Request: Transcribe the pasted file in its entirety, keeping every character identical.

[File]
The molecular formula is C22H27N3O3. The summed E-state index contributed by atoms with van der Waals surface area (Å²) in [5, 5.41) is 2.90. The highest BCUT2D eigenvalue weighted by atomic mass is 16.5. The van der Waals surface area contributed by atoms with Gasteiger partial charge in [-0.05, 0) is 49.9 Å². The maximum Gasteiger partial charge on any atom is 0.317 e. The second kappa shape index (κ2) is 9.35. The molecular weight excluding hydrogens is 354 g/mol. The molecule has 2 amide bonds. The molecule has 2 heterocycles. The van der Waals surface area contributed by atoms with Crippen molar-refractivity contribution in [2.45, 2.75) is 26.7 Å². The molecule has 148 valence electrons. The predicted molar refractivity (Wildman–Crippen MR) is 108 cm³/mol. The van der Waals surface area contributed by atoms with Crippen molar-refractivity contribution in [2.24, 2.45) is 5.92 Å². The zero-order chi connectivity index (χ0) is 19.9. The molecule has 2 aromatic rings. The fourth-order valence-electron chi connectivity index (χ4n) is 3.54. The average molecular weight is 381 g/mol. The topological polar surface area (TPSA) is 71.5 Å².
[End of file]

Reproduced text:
The molecular formula is C22H27N3O3. The summed E-state index contributed by atoms with van der Waals surface area (Å²) in [5, 5.41) is 2.90. The highest BCUT2D eigenvalue weighted by atomic mass is 16.5. The van der Waals surface area contributed by atoms with Gasteiger partial charge in [-0.05, 0) is 49.9 Å². The maximum Gasteiger partial charge on any atom is 0.317 e. The second kappa shape index (κ2) is 9.35. The molecular weight excluding hydrogens is 354 g/mol. The molecule has 2 amide bonds. The molecule has 2 heterocycles. The van der Waals surface area contributed by atoms with Crippen molar-refractivity contribution in [2.45, 2.75) is 26.7 Å². The molecule has 148 valence electrons. The predicted molar refractivity (Wildman–Crippen MR) is 108 cm³/mol. The van der Waals surface area contributed by atoms with Crippen molar-refractivity contribution in [2.24, 2.45) is 5.92 Å². The zero-order chi connectivity index (χ0) is 19.9. The molecule has 2 aromatic rings. The fourth-order valence-electron chi connectivity index (χ4n) is 3.54. The average molecular weight is 381 g/mol. The topological polar surface area (TPSA) is 71.5 Å².